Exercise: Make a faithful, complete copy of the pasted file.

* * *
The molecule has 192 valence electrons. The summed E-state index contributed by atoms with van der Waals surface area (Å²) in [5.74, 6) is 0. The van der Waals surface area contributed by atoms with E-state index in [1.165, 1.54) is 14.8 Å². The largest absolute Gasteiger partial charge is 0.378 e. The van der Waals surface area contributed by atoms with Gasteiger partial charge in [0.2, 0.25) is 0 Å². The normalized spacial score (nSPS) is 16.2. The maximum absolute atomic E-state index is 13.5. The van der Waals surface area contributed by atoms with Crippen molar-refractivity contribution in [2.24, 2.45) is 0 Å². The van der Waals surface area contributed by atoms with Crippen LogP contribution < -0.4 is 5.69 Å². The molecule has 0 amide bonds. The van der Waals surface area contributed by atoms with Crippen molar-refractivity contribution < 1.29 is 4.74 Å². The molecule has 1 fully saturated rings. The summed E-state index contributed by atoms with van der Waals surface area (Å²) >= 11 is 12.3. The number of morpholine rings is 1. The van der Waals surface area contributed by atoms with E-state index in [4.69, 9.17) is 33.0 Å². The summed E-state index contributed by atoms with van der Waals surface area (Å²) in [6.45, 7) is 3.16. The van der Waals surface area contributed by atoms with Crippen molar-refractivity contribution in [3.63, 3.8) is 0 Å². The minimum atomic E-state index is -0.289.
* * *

The molecule has 192 valence electrons. The summed E-state index contributed by atoms with van der Waals surface area (Å²) in [5.74, 6) is 0. The van der Waals surface area contributed by atoms with E-state index in [1.165, 1.54) is 14.8 Å². The largest absolute Gasteiger partial charge is 0.378 e. The van der Waals surface area contributed by atoms with Gasteiger partial charge in [0.2, 0.25) is 0 Å². The normalized spacial score (nSPS) is 16.2. The maximum absolute atomic E-state index is 13.5. The van der Waals surface area contributed by atoms with Crippen molar-refractivity contribution in [2.24, 2.45) is 0 Å². The van der Waals surface area contributed by atoms with Crippen LogP contribution < -0.4 is 5.69 Å². The molecule has 0 amide bonds. The van der Waals surface area contributed by atoms with Crippen molar-refractivity contribution < 1.29 is 4.74 Å². The molecule has 1 fully saturated rings. The summed E-state index contributed by atoms with van der Waals surface area (Å²) >= 11 is 12.3. The number of morpholine rings is 1. The van der Waals surface area contributed by atoms with E-state index in [4.69, 9.17) is 33.0 Å². The summed E-state index contributed by atoms with van der Waals surface area (Å²) in [6.45, 7) is 3.16. The van der Waals surface area contributed by atoms with Crippen molar-refractivity contribution in [3.63, 3.8) is 0 Å². The minimum atomic E-state index is -0.289.